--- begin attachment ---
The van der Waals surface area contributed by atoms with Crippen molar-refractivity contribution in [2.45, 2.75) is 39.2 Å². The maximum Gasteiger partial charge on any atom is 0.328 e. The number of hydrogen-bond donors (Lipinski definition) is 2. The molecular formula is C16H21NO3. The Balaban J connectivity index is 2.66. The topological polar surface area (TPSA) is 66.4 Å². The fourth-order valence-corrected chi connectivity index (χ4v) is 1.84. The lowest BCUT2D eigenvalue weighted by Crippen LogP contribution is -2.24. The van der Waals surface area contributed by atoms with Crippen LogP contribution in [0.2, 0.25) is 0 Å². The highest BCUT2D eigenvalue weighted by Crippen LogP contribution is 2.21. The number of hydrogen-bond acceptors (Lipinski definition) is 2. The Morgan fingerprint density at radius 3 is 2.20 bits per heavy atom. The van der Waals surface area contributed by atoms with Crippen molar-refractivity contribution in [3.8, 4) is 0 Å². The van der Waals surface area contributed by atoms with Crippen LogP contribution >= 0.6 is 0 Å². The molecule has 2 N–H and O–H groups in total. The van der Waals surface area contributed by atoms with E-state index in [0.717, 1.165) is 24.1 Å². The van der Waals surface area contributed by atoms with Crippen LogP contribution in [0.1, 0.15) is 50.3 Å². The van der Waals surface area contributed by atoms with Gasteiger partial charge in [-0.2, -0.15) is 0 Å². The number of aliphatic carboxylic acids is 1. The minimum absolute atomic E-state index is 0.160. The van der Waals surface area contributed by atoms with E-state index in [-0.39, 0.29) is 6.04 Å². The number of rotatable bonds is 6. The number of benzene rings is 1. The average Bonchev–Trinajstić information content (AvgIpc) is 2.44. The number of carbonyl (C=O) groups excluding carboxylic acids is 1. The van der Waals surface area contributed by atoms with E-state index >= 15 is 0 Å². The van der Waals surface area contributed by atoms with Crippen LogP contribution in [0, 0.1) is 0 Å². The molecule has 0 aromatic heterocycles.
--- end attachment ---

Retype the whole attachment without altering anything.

The van der Waals surface area contributed by atoms with Crippen molar-refractivity contribution in [2.45, 2.75) is 39.2 Å². The maximum Gasteiger partial charge on any atom is 0.328 e. The number of hydrogen-bond donors (Lipinski definition) is 2. The molecular formula is C16H21NO3. The Balaban J connectivity index is 2.66. The topological polar surface area (TPSA) is 66.4 Å². The fourth-order valence-corrected chi connectivity index (χ4v) is 1.84. The lowest BCUT2D eigenvalue weighted by Crippen LogP contribution is -2.24. The van der Waals surface area contributed by atoms with Crippen LogP contribution in [0.2, 0.25) is 0 Å². The highest BCUT2D eigenvalue weighted by Crippen LogP contribution is 2.21. The number of hydrogen-bond acceptors (Lipinski definition) is 2. The Morgan fingerprint density at radius 3 is 2.20 bits per heavy atom. The van der Waals surface area contributed by atoms with Crippen molar-refractivity contribution in [3.8, 4) is 0 Å². The van der Waals surface area contributed by atoms with Crippen LogP contribution >= 0.6 is 0 Å². The molecule has 2 N–H and O–H groups in total. The van der Waals surface area contributed by atoms with E-state index in [0.717, 1.165) is 24.1 Å². The van der Waals surface area contributed by atoms with Crippen LogP contribution in [0.1, 0.15) is 50.3 Å². The van der Waals surface area contributed by atoms with Gasteiger partial charge in [-0.2, -0.15) is 0 Å². The number of aliphatic carboxylic acids is 1. The minimum absolute atomic E-state index is 0.160. The van der Waals surface area contributed by atoms with E-state index in [-0.39, 0.29) is 6.04 Å². The number of rotatable bonds is 6. The number of benzene rings is 1. The average Bonchev–Trinajstić information content (AvgIpc) is 2.44. The number of carbonyl (C=O) groups excluding carboxylic acids is 1. The van der Waals surface area contributed by atoms with E-state index >= 15 is 0 Å². The van der Waals surface area contributed by atoms with Crippen LogP contribution in [0, 0.1) is 0 Å². The molecule has 0 aromatic heterocycles.